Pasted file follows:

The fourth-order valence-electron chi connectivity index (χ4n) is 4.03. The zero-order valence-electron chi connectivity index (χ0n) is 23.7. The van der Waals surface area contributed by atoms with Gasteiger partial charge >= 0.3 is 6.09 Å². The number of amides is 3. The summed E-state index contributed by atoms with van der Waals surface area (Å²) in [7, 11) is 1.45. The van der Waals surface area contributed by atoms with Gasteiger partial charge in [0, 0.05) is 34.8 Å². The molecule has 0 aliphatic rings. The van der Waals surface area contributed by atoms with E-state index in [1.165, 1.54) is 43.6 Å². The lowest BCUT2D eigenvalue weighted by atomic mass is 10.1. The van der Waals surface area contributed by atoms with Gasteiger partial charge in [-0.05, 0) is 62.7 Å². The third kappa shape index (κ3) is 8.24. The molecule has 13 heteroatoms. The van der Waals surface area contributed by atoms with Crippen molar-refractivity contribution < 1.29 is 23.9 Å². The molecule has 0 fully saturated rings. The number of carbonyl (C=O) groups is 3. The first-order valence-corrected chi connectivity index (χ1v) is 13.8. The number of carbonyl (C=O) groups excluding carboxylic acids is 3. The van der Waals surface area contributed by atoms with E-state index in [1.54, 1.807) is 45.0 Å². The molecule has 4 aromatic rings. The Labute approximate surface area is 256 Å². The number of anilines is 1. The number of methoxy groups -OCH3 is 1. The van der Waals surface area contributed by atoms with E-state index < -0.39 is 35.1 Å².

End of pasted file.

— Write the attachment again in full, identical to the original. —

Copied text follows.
The fourth-order valence-electron chi connectivity index (χ4n) is 4.03. The zero-order valence-electron chi connectivity index (χ0n) is 23.7. The van der Waals surface area contributed by atoms with Gasteiger partial charge >= 0.3 is 6.09 Å². The number of amides is 3. The summed E-state index contributed by atoms with van der Waals surface area (Å²) in [7, 11) is 1.45. The van der Waals surface area contributed by atoms with Gasteiger partial charge in [0, 0.05) is 34.8 Å². The molecule has 0 aliphatic rings. The van der Waals surface area contributed by atoms with E-state index in [1.165, 1.54) is 43.6 Å². The lowest BCUT2D eigenvalue weighted by atomic mass is 10.1. The van der Waals surface area contributed by atoms with Gasteiger partial charge in [-0.05, 0) is 62.7 Å². The third kappa shape index (κ3) is 8.24. The molecule has 13 heteroatoms. The van der Waals surface area contributed by atoms with Crippen molar-refractivity contribution < 1.29 is 23.9 Å². The molecule has 0 fully saturated rings. The number of carbonyl (C=O) groups is 3. The first-order valence-corrected chi connectivity index (χ1v) is 13.8. The number of carbonyl (C=O) groups excluding carboxylic acids is 3. The van der Waals surface area contributed by atoms with E-state index in [1.54, 1.807) is 45.0 Å². The molecule has 4 aromatic rings. The Labute approximate surface area is 256 Å². The number of anilines is 1. The number of methoxy groups -OCH3 is 1. The van der Waals surface area contributed by atoms with E-state index < -0.39 is 35.1 Å².